​Linux gets blasted by BlueBorne too

BlueBorne is a set of Bluetooth security holes that just keeps on hitting. Besides smartphones and Windows, it seriously impacts Linux desktops and servers.
Written by Steven Vaughan-Nichols, Senior Contributing Editor

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The security company Armis has revealed eight separate Bluetooth wireless protocol flaws known collectively as BlueBorne. This new nasty set of vulnerabilities have the potential to wreak havoc on iPhones, Android devices, Windows PC, and, oh yes, Linux desktops and server, as well.

While BlueBorne requires a Bluetooth connection to spread, once the security holes are exploited, a single infected device could infect numerous devices and computers in seconds. Attacks made with BlueBorne are silent, avoid activating most security measures, and require nothing from new victims except that their devices have Bluetooth on.

Armis CEO Yevgeny Dibrov explained: "These silent attacks are invisible to traditional security controls and procedures. Companies don't monitor these types of device-to-device connections in their environment, so they can't see these attacks or stop them."

On Linux servers and desktops, BlueBorne can attack via the Linux kernel's implementation of the Bluetooth Host L2CAP protocol. Specifically, it impacts Linux using L2CAP version 3.3 and above. The vulnerability has been assigned CVE-2017-1000251. Red Hat rates this vulnerability as important.

The Logical Link Control and Adaptation Layer Protocol (L2CAP) works at the Bluetooth stack's data link layer. It provides services such as connection multiplexing, segmentation, and reassembly of packets for upper-layer protocols such as Bluetooth.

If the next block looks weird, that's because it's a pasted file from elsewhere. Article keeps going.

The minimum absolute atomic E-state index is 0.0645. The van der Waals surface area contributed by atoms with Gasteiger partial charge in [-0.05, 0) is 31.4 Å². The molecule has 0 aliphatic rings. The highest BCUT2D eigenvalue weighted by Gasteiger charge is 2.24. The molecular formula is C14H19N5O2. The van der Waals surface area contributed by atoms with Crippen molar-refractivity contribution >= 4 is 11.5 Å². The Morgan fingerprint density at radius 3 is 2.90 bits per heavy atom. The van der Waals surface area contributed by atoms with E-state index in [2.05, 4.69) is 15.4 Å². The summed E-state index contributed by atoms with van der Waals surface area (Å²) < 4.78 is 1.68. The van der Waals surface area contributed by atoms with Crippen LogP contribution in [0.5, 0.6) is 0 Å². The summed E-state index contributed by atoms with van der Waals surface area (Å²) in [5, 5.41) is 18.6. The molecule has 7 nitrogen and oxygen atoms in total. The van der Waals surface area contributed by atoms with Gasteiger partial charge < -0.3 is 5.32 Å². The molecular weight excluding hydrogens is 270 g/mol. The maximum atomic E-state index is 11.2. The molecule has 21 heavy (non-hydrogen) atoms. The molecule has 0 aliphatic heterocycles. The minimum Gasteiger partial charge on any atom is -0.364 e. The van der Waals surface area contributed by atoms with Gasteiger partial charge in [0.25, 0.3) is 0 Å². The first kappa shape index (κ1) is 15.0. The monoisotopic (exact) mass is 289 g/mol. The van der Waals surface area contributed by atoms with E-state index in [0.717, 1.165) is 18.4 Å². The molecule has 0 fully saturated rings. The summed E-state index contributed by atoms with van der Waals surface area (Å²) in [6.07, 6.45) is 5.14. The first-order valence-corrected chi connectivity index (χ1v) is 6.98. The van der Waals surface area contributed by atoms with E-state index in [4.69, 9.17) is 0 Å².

This issue only affects systems with Bluetooth hardware. Linux kernels with stack protection enabled (CONFIG_CC_STACKPROTECTOR=y) should catch attempts to exploit this issue. Stack protection is a standard mechanism provided by modern compilers. It helps stop some stack buffer overflow exploits from leading to remote code execution. That's the good news. The bad news is that while the attack will be stopped, it can cause the Linux system to crash.

For Linux kernels built without stack protection, Armis claims that this vulnerability can lead to remote code execution as root. When properly exploited, this could give an attacker complete control over a target system.

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Server systems are less likely to have Bluetooth hardware installed. Without Bluetooth hardware, system are immune to BlueBorne attacks. Desktop systems are another matter.

On RHEL 7 x86_64 architecture, stack protection is enabled, and this issue can lead to a remote crash. On ppc64 architecture, stack protection is not enabled, and this flaw could lead to remote code execution. RHEL 6 contains an older version of the kernel that is affected in a different way and could be remotely exploited to crash. Most other modern Linux distributions are also vulnerable.

While fixes are in the work, for now the best -- indeed only -- real way to protect Linux against BlueBorne is to disable Bluetooth on all your computers.

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